The decision of Alberta’s Wildrose and Progressive Conservative parties to merge threatens the ability of Rachel Notley’s NDP government to stay in power. Almost certainly, the climate change policies the new party would implement are worse than those currently being implemented by the NDP, though it doesn’t necessarily follow from that that those concerned about climate change should support Notley, particularly in her plans to build new pipelines and keep expanding the bitumen sands.
The NDP government’s proposal to expand bitumen sands production from 70 megatonnes to 100 is simply unacceptable morally, politically, and economically. Given how rich it is and how disproportionately large our contribution to climate change has been, Canada should have started cutting fossil fuel production decades ago. To keep enlarging it now is to contribute to a global political climate where nobody is willing to take appropriate action, even as the impacts and injuries arising from climate change become more and more serious.
The problem of die-hard jurisdictions is going to be a difficult one in climate politics, both when it comes to sub-national jurisdictions in federalist states like Canada and in terms of hydrocarbon-dependent countries like Russia and Saudi Arabia.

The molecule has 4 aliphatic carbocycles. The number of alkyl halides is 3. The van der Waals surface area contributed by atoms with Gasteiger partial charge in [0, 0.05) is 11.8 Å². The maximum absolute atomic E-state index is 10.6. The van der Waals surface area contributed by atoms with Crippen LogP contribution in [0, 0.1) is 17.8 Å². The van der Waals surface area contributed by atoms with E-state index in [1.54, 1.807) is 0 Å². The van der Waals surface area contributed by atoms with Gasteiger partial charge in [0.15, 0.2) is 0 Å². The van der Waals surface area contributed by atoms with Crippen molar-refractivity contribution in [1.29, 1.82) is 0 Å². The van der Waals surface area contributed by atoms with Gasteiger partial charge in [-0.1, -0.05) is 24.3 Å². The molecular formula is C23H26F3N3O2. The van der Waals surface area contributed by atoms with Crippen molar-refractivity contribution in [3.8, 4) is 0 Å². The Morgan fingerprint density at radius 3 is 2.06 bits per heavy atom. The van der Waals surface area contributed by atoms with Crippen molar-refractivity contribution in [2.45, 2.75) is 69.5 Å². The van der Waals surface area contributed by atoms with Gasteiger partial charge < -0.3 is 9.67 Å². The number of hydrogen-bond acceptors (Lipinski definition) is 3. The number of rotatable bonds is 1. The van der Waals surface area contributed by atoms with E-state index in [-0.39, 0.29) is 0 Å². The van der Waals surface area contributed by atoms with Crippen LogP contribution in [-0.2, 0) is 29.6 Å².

It is hard to imagine a political change within these jurisdictions which will lead to them being willing to cut their fossil fuel production and use aggressively enough to contribute their fair share to a safe global pathway. Rather, it seems more likely that they will resist any plans to constrain climate change and demand compensation for any fossil fuels they are compelled to leave unburned.
Such intransigence could be overcome with sufficient concern and action by the world’s major economies. A handful of states collectively represent the majority of global fossil fuel consumption and thus a majority of demand for hydrocarbon producers. At the same time, domestic consumption is rising rapidly in many major fossil fuel producers, and there will probably be rogue states for a long time who are willing to buy and use cheap fossil fuels, regardless of the climatic consequences for others.
There seems little alternative but to try to constrain the fossil fuel output of recalcitrant jurisdictions externally, to the greatest extent possible. That’s part of why the fight against pipelines makes sense in North America, since both Alberta and jurisdictions active in hydraulic fracturing are unwilling to accept that they must leave most of their reserves underground. Unfortunately, such external resistance is virtually certain to breed resentment and feed the popularity of political parties who are determined to ignore the climate problem.